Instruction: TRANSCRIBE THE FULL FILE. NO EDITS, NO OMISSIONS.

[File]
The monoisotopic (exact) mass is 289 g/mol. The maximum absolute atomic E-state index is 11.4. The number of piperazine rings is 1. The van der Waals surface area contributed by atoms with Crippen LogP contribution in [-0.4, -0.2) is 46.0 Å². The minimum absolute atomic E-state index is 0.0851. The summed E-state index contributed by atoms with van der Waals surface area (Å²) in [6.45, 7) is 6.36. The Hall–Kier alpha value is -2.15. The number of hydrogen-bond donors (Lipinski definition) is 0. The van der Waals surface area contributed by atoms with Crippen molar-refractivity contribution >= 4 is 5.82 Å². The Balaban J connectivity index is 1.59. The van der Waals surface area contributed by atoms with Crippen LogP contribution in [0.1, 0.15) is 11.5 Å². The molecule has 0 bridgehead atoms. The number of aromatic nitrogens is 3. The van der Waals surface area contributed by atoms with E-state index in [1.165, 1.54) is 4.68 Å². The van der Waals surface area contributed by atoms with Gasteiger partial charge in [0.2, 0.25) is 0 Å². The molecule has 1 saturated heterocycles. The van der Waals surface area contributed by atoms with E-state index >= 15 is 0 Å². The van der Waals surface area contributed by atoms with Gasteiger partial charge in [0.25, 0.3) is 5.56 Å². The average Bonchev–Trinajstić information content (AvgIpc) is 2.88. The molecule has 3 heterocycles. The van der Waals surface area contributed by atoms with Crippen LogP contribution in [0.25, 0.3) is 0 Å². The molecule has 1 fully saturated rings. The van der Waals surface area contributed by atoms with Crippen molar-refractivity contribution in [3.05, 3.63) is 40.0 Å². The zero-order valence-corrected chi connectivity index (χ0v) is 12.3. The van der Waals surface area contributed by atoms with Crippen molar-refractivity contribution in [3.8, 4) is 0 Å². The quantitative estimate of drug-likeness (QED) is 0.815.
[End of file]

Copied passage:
The monoisotopic (exact) mass is 289 g/mol. The maximum absolute atomic E-state index is 11.4. The number of piperazine rings is 1. The van der Waals surface area contributed by atoms with Crippen LogP contribution in [-0.4, -0.2) is 46.0 Å². The minimum absolute atomic E-state index is 0.0851. The summed E-state index contributed by atoms with van der Waals surface area (Å²) in [6.45, 7) is 6.36. The Hall–Kier alpha value is -2.15. The number of hydrogen-bond donors (Lipinski definition) is 0. The van der Waals surface area contributed by atoms with Crippen molar-refractivity contribution >= 4 is 5.82 Å². The Balaban J connectivity index is 1.59. The van der Waals surface area contributed by atoms with Crippen LogP contribution in [0.1, 0.15) is 11.5 Å². The molecule has 0 bridgehead atoms. The number of aromatic nitrogens is 3. The van der Waals surface area contributed by atoms with E-state index in [1.165, 1.54) is 4.68 Å². The van der Waals surface area contributed by atoms with Gasteiger partial charge in [0.2, 0.25) is 0 Å². The molecule has 1 saturated heterocycles. The van der Waals surface area contributed by atoms with E-state index >= 15 is 0 Å². The van der Waals surface area contributed by atoms with Gasteiger partial charge in [0.25, 0.3) is 5.56 Å². The average Bonchev–Trinajstić information content (AvgIpc) is 2.88. The molecule has 3 heterocycles. The van der Waals surface area contributed by atoms with Crippen LogP contribution in [0.25, 0.3) is 0 Å². The molecule has 1 fully saturated rings. The van der Waals surface area contributed by atoms with Crippen molar-refractivity contribution in [3.05, 3.63) is 40.0 Å². The zero-order valence-corrected chi connectivity index (χ0v) is 12.3. The van der Waals surface area contributed by atoms with Crippen molar-refractivity contribution in [3.8, 4) is 0 Å². The quantitative estimate of drug-likeness (QED) is 0.815.